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- Sun Jan 29, 2006 9:07 pm
I am a 57 yr old female. I have previously been diagnosed with SLE, RA, sjogrens disease and osteoarthritis. I have had a hysterectomy, knee replacement, galbladder removal and surgery to repair a foot which was injured in an accident.
Family history includes:
Mother: breast cancer, osteoporosis, diminished lung capacity, high blood pressure, acid reflux, asthma
Father: deceased (Alzheimers Disease), skin cancer
Grandmother: stomach cancer, RA, high blood pressure
Grandfather: skin cancer
Sister: Multiple Sclerosis, Grave's Disease
Sister: Pituitary tumor (disappeared), asthma
Predinsone, Methotrexate, Effexor, Ambian, Aciphex, Placqunil, Glucosamine/Chondroitin, Fish Oil, One-a-day vitamin, Caltrate-600, Folic Acid, Imitrex
A 2 cm meningioma with "a tail" just showed up (Jan. 9, 2006) on an MRI taken of my head. I was referred to a neurosurgeon who said it is located awfully close to my optic nerve so he is therefore skeptical about using Gamma Knife as a viable procedure to remove it. He sent me to a neuro-opthamologist and took my films to a "Gamma Knife convention" meeting (I believe this is a group who attended a Gamma Knife convention.) 3 of the 4 "gamma knife convention" group of neurosurgeons said gamma knife was out of the question...as did the neuro-opthamologis. They say it is surgery or wait/watch. The danger of waiting and watching is the chance it will grow into the optic nerve or close enough to make the surgery very risky as far as damage to the optic nerve.
I am wondering where is the best place to go to get treatment for this; or get a second opinion.
I am also wondering if something like steroids could make it reduce in size or go away. I have been on varying amounts of steroids for 3 years and on methotrexate for 1.5 years (which I thought was a possibility for treatment of meningiomas).
I have Lupus and had been having, what I thought was, migraine headaches which were increasing in number and intensity. I ended up in the hospital with one a couple of weeks ago. I was on Topamax, Imitrex and pain medicine..not to mention the other meds I take for Lupus (Methotrexate, Prednisone, Plaqunil, etc.) Both the neuro-surgeon AND the neuro-opthamologist said they didn't think the meningioma was the cause of my headaches. Yet when my rheumatologist increased my steroids this week from 1.5 to 2 mg per day, I already feel some relief from the tingling on the side of my head and I have not have a bad headache since then. The neuro surgeon thinks it may be best to do a craniotomy. I am NOT wanting to do the surgery and had hoped something like the gamma knife, the cyber knife or FSR might work. Where is the best place to take care of and cure something like this?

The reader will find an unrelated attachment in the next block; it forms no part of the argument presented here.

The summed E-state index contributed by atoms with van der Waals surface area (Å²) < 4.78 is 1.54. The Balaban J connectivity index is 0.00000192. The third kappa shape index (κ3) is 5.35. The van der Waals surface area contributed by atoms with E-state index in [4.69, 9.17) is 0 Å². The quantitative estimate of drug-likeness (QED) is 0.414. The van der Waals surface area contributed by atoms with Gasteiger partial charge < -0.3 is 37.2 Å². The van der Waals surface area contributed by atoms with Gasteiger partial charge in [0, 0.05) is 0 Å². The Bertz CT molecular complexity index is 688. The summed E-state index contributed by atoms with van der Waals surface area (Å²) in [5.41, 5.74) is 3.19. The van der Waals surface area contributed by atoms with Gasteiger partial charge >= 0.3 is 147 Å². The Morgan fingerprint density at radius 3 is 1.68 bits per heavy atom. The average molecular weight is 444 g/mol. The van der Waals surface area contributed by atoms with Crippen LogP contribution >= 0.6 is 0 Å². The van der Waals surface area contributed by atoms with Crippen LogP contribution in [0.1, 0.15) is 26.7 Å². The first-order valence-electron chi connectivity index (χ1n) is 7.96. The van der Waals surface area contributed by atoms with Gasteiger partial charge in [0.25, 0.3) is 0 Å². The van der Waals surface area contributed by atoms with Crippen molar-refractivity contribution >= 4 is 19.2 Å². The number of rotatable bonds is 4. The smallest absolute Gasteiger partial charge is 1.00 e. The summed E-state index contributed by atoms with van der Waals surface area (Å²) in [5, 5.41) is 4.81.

All of my eye tests checked out fine. The headaches, however, are debilitating and occuring every other day until I increased the steroids. Would relief from steroid indicate swelling around the tumor? I am very concerned about the right path to take. I don't want my vision impaired by either neglect or gamma knife/surgery. I also would like relief from the "tumor headaches"
What do you think?
| Dr. Safaa Mahmoud
- Fri Jul 14, 2006 8:43 am
In treatment of meningioma,
Total resection is still the primary curative approach for meningioma. Complete resection is the goal in surgical treatment however, being slowly growing benign tumor, less invasive approaches are considered in certain type of patients .
When the risk of surgical removal outweigh the advantages of complete resection, alternative therapy like Radiotherapy is considered. Radio-surgery is a highly focal, closed-skull external irradiation in which an imaging-compatible stereotactic device for precise target localization is used to deliver the radiotherapy dose.
Selection of patients who are candidate for radiosurgery is very important. In general, eligible Patients with meningiomas are those with Well defined lesions by CT or MRI, of tumor size less than 3.5 cm in average diameter and located at least 5 mm from the optic chiasm or nerve.
You have mentioned that the lesion is very close to the optic nerve. That is why your consultant did not encourage Radiosurgery using the Gamma knife due to the high risk of optic nerve injury.
I am not a specialist in this area however, , Observation according to your MRI results is not a very safe approach, again due to high possibility of optic nerve compression.
An expert neurosurgeon would be more helpful in giving you detailed in formations about the best approach in your condition and how to be followed up.